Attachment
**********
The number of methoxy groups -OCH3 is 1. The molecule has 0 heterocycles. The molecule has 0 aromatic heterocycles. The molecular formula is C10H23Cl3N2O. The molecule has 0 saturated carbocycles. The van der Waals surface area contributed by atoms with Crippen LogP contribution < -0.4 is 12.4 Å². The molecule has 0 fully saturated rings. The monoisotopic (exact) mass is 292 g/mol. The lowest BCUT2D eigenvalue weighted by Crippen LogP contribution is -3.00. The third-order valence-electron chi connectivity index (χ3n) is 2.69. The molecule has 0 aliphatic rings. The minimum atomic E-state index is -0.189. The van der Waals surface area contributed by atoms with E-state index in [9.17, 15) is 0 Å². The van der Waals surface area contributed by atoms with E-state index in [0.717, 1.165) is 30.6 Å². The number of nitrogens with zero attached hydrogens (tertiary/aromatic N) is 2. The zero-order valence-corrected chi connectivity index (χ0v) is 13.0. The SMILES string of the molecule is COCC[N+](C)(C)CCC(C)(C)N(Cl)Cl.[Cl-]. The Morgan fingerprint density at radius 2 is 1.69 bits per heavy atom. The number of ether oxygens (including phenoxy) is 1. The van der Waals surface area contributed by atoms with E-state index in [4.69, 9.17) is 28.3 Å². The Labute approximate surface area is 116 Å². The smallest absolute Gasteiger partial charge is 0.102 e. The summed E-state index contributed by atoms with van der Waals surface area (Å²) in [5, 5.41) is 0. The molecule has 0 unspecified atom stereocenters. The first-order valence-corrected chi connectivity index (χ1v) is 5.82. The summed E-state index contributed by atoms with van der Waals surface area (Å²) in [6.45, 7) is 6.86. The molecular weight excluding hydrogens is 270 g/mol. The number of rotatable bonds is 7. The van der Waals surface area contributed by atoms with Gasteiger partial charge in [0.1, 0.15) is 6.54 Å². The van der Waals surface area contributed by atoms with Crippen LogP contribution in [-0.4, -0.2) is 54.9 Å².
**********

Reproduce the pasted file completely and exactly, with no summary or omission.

The number of methoxy groups -OCH3 is 1. The molecule has 0 heterocycles. The molecule has 0 aromatic heterocycles. The molecular formula is C10H23Cl3N2O. The molecule has 0 saturated carbocycles. The van der Waals surface area contributed by atoms with Crippen LogP contribution < -0.4 is 12.4 Å². The molecule has 0 fully saturated rings. The monoisotopic (exact) mass is 292 g/mol. The lowest BCUT2D eigenvalue weighted by Crippen LogP contribution is -3.00. The third-order valence-electron chi connectivity index (χ3n) is 2.69. The molecule has 0 aliphatic rings. The minimum atomic E-state index is -0.189. The van der Waals surface area contributed by atoms with E-state index in [9.17, 15) is 0 Å². The van der Waals surface area contributed by atoms with E-state index in [0.717, 1.165) is 30.6 Å². The number of nitrogens with zero attached hydrogens (tertiary/aromatic N) is 2. The zero-order valence-corrected chi connectivity index (χ0v) is 13.0. The SMILES string of the molecule is COCC[N+](C)(C)CCC(C)(C)N(Cl)Cl.[Cl-]. The Morgan fingerprint density at radius 2 is 1.69 bits per heavy atom. The number of ether oxygens (including phenoxy) is 1. The van der Waals surface area contributed by atoms with E-state index in [4.69, 9.17) is 28.3 Å². The Labute approximate surface area is 116 Å². The smallest absolute Gasteiger partial charge is 0.102 e. The summed E-state index contributed by atoms with van der Waals surface area (Å²) in [5, 5.41) is 0. The molecule has 0 unspecified atom stereocenters. The first-order valence-corrected chi connectivity index (χ1v) is 5.82. The summed E-state index contributed by atoms with van der Waals surface area (Å²) in [6.45, 7) is 6.86. The molecular weight excluding hydrogens is 270 g/mol. The number of rotatable bonds is 7. The van der Waals surface area contributed by atoms with Gasteiger partial charge in [0.1, 0.15) is 6.54 Å². The van der Waals surface area contributed by atoms with Crippen LogP contribution in [-0.4, -0.2) is 54.9 Å².